Machiavelli’s The Prince (1513) Global I honors: Spiconardi

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Machiavelli’s The Prince (1513)

Global I Honors: Spiconardi

Directions: Read the article from BU Today on Boston University’s website ( The article has an interview with a professor of Renaissance studies who discusses the legacy of Machiavelli’s The Prince, which is celebrated its 500th anniversary in 2013. Answer the questions below. Please type or neatly write your responses in blue or black ink with the appropriate heading.

  1. Why was Machiavelli’s The Prince considered “groundbreaking?” How did it compare to other handbooks for governing at the time? Write the answer in your own words.

  1. Select one ruler we have studied this year that Machiavelli would use as an example in The Prince. Provide evidence as to why your selected ruler who be an exemplar to Machiavelli.

  1. Professor James Johnson gives a hypothetical case to his students about Slobodan Milosevic and an advisor. Milosevic actually had all of the atrocities committed that were identified by his hypothetical advisor. Answer the question Professor Johnson poses to his students, “If Milosevic has his advisor’s strategy in mind when he gives his orders, is the advisor morally implicated in what follows?

  1. Respond to three (out of four provided) of the following points made in The Prince. Do you agree? Disagree? What are your thoughts and reactions to each argument put forth by Machiavelli?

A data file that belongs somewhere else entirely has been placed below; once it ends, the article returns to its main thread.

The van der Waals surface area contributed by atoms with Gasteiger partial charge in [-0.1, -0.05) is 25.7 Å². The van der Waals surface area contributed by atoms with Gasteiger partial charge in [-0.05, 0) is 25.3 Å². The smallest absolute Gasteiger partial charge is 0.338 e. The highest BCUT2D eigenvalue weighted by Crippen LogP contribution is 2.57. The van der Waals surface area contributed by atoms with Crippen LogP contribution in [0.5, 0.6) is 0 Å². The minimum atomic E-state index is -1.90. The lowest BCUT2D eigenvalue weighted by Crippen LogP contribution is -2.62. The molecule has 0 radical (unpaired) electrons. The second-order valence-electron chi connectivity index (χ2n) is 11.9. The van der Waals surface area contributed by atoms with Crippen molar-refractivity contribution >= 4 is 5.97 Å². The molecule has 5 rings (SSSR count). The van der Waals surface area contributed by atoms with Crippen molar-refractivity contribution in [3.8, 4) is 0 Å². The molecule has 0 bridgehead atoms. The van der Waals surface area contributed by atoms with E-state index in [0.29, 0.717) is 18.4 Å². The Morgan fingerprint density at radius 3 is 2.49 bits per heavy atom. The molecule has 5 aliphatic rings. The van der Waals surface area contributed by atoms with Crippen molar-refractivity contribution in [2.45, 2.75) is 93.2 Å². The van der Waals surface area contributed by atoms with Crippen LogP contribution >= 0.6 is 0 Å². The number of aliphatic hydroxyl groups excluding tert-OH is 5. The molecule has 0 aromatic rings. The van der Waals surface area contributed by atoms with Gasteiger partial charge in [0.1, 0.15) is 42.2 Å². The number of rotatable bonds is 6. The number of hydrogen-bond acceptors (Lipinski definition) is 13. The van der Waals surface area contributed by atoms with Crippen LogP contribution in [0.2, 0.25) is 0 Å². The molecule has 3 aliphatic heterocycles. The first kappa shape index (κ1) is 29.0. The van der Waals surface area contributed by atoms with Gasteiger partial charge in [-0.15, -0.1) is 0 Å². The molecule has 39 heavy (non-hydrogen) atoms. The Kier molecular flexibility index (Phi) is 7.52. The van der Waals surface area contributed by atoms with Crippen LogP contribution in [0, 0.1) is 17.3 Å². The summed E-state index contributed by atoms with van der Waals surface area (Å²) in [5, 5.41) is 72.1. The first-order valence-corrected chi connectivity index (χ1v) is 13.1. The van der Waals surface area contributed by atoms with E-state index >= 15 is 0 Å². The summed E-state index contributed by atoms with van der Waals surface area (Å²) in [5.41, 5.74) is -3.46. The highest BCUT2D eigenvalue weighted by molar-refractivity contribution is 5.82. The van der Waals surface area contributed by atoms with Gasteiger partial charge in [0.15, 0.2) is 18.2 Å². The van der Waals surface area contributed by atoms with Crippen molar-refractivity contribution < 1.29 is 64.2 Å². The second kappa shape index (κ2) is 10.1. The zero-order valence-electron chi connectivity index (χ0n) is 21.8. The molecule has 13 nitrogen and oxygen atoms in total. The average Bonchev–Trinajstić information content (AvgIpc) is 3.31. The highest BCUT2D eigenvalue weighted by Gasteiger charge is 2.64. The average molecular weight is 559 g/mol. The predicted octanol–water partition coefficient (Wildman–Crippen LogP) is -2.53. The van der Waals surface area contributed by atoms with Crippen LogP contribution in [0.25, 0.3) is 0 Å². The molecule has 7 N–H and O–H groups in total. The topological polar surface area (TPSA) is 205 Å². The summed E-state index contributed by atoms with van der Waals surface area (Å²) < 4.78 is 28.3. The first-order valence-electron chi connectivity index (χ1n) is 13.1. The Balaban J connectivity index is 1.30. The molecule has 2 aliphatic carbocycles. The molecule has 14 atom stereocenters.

1. A ruler should not be overly generous to his people. Too much generosity causes greed for more, drains the resources from the state, and could lead to a need for higher taxes, which would undoubtedly anger the citizenry.

    1. Although a ruler would like to be both feared and loved by his people, it is difficult to be both. Given the choice, it is safer for a ruler to be feared by the populace rather than loved by the populace. Men worry less about doing an injury to one who makes himself loved than to one who makes himself feared. Fear is simply a means to an end, and that end is security for the prince.

    1. On occasion, rulers must be cruel in order to protect their power and the state. Cruelty against a few people can prevent widespread disorder. When cruelty is necessary, a ruler must strike hard and swiftly in one stroke. For example, when taking over a new territory “one need merely eliminate the surviving members of the family of their previous rulers.”

    1. A ruler should appear to be honest, merciful, religious, and kind, but he must be willing to abandon these traits when necessary. A prince cannot truly have these qualities because at times it is necessary to act against them. In fact, he must sometimes deliberately choose evil.

Due Date: ____________________________________________

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